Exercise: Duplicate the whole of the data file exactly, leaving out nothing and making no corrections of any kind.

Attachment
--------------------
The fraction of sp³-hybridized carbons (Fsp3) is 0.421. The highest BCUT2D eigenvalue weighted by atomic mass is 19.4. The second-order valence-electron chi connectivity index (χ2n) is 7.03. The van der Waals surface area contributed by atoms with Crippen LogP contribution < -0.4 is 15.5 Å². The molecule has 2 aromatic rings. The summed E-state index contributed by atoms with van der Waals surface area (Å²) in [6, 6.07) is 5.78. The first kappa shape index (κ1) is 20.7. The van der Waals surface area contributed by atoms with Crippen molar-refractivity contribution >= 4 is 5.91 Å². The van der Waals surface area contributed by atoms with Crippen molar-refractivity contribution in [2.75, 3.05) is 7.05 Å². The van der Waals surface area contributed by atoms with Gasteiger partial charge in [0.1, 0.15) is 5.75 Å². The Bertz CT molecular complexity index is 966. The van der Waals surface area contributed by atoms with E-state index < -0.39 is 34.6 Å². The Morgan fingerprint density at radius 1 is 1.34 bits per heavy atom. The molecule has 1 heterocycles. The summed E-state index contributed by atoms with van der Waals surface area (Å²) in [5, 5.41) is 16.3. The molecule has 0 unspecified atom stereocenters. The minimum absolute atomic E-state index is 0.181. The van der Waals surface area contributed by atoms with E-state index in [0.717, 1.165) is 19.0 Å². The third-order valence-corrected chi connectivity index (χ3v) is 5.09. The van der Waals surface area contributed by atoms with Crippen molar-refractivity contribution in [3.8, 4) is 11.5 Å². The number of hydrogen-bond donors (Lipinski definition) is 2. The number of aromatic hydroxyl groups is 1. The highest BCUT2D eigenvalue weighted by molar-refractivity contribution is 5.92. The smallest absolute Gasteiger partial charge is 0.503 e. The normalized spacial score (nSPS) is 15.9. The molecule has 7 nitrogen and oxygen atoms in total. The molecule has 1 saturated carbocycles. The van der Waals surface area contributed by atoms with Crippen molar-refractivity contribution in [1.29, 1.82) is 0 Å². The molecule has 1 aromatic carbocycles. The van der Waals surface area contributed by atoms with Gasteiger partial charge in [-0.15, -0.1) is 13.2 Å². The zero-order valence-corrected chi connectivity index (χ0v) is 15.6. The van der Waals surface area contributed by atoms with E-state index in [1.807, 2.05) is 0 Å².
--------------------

The fraction of sp³-hybridized carbons (Fsp3) is 0.421. The highest BCUT2D eigenvalue weighted by atomic mass is 19.4. The second-order valence-electron chi connectivity index (χ2n) is 7.03. The van der Waals surface area contributed by atoms with Crippen LogP contribution < -0.4 is 15.5 Å². The molecule has 2 aromatic rings. The summed E-state index contributed by atoms with van der Waals surface area (Å²) in [6, 6.07) is 5.78. The first kappa shape index (κ1) is 20.7. The van der Waals surface area contributed by atoms with Crippen molar-refractivity contribution >= 4 is 5.91 Å². The van der Waals surface area contributed by atoms with Crippen molar-refractivity contribution in [2.75, 3.05) is 7.05 Å². The van der Waals surface area contributed by atoms with Gasteiger partial charge in [0.1, 0.15) is 5.75 Å². The Bertz CT molecular complexity index is 966. The van der Waals surface area contributed by atoms with E-state index < -0.39 is 34.6 Å². The Morgan fingerprint density at radius 1 is 1.34 bits per heavy atom. The molecule has 1 heterocycles. The summed E-state index contributed by atoms with van der Waals surface area (Å²) in [5, 5.41) is 16.3. The molecule has 0 unspecified atom stereocenters. The minimum absolute atomic E-state index is 0.181. The van der Waals surface area contributed by atoms with E-state index in [0.717, 1.165) is 19.0 Å². The third-order valence-corrected chi connectivity index (χ3v) is 5.09. The van der Waals surface area contributed by atoms with Crippen molar-refractivity contribution in [3.8, 4) is 11.5 Å². The number of hydrogen-bond donors (Lipinski definition) is 2. The number of aromatic hydroxyl groups is 1. The highest BCUT2D eigenvalue weighted by molar-refractivity contribution is 5.92. The smallest absolute Gasteiger partial charge is 0.503 e. The normalized spacial score (nSPS) is 15.9. The molecule has 7 nitrogen and oxygen atoms in total. The molecule has 1 saturated carbocycles. The van der Waals surface area contributed by atoms with Crippen molar-refractivity contribution in [1.29, 1.82) is 0 Å². The molecule has 1 aromatic carbocycles. The van der Waals surface area contributed by atoms with Gasteiger partial charge in [-0.15, -0.1) is 13.2 Å². The zero-order valence-corrected chi connectivity index (χ0v) is 15.6. The van der Waals surface area contributed by atoms with E-state index in [1.807, 2.05) is 0 Å².